Social media causes polarization – so where do we go from here?

The social dilemma described in the recent movie with the same title exists because technology groups think that they are not responsible for the content and data that people put in their applications. We think we can build the technology and let people decide how they will use it.  The truth is we have always influenced entries by editing for format and giving a list of valid options to choose from.  Now the artificial intelligence (AI) technology is looking at previous entries and making suggestions.  Ads and articles show up that the AI thinks you might be interested in.  Suggestions are made to complete our sentences and especially our search requests.  All of this technology is influencing us to lean into our conspiracy theories.

The range of opinions on any topic can be represented by a bell curve.  In the middle of the curve is the “normal” or “average” reaction.  The tail end of the bell curve is mostly conspiracy theories or very little known facts.  The internet was initially seen as a way for everyone to get their voices heard without having to meet the catch-22 of being normal before people heard of them.  In this way, we could learn things that were not part of the mainstream media focus. However, now everyone is trying to push us out to the tail ends.  Chris Heivly, co-founder of MapQuest advises people:

“Being average is only optimal for middle school”…”the only way to get more attention is at the spicy end of the bell curve.”

I have only seen the trailer for the movie The Social Dilemma. In the promotional material, they describe how they used to believe these technologies do good but they now see they were naïve.  They no longer believe in that good.  They know that social media causes polarization.  They explain that it has been found that if they aim lower on the brainstem and make us have fear or worry, it is more addictive.

“These business models are not really aligned with the well-being of society”.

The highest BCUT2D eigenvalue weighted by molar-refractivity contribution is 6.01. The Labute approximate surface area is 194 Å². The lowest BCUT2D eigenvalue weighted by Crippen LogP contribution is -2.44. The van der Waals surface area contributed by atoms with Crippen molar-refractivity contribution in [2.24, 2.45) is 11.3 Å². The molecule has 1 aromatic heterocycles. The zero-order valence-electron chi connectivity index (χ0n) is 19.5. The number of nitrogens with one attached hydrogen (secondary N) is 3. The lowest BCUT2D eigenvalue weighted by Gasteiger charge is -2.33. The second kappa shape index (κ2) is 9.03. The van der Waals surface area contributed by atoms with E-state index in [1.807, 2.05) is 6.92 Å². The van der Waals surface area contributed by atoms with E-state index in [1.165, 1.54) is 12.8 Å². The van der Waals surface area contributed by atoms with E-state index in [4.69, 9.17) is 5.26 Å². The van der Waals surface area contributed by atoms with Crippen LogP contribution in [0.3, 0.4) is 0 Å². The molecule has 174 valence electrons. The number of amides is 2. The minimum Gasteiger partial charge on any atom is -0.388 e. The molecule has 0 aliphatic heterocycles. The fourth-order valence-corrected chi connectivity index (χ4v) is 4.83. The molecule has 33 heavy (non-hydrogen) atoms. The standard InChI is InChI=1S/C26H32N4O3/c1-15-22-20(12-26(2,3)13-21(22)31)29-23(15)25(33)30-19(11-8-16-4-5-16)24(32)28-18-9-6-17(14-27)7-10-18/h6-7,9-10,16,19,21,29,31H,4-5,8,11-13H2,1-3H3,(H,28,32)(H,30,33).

Add to that our tendency to only hear the voices we want to hear.   An echo chamber is defined as an environment in which a person encounters only beliefs or opinions that coincide with their own so that their existing views are reinforced and alternative ideas are not considered.

“People are living in partisan and ideological echo chambers”.

There has been a fair amount of scholarly research on echo chambers and social media.  Most of the research warns that we need to hear all the viewpoints and adjust our opinions as needed.  But now our AI is giving us skewed versions of what is out there and pushing us toward fears and worries that are not helpful.

Information Technology professionals must take responsibility for the software we build.  Will it be used to improve the well-being of society?  We must study the business models that are being used to justify the software and understand the data and content that will become part of it.  Of course, we cannot see all the consequences our creations may cause, but we can see further than most people and we must be ready to speak up when we see problems.


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Jim Love, Chief Content Officer, IT World Canada
Donna Lindskog
Donna Lindskog
Donna Lindskog is an Information Systems Professional (retired) and has her Masters degree in Computer Science from the University of Regina. She has worked in the IT industry since 1978. Most of those years were at SaskTel where she progressed from Programmer, to Business Analyst, to Manager. At one point she had over 48 IT positions reporting to her and she has experience outside of IT managing Engineers. As a Relationship Manager, Donna worked with executive to define the IT Principles so departmental roles were defined. As the Resource Manager in the Corporate Program/Project Management Office, she introduced processes to get resources for corporate priorities. In 2003 she was given the YWCA Woman of Distinction Award in Technology.

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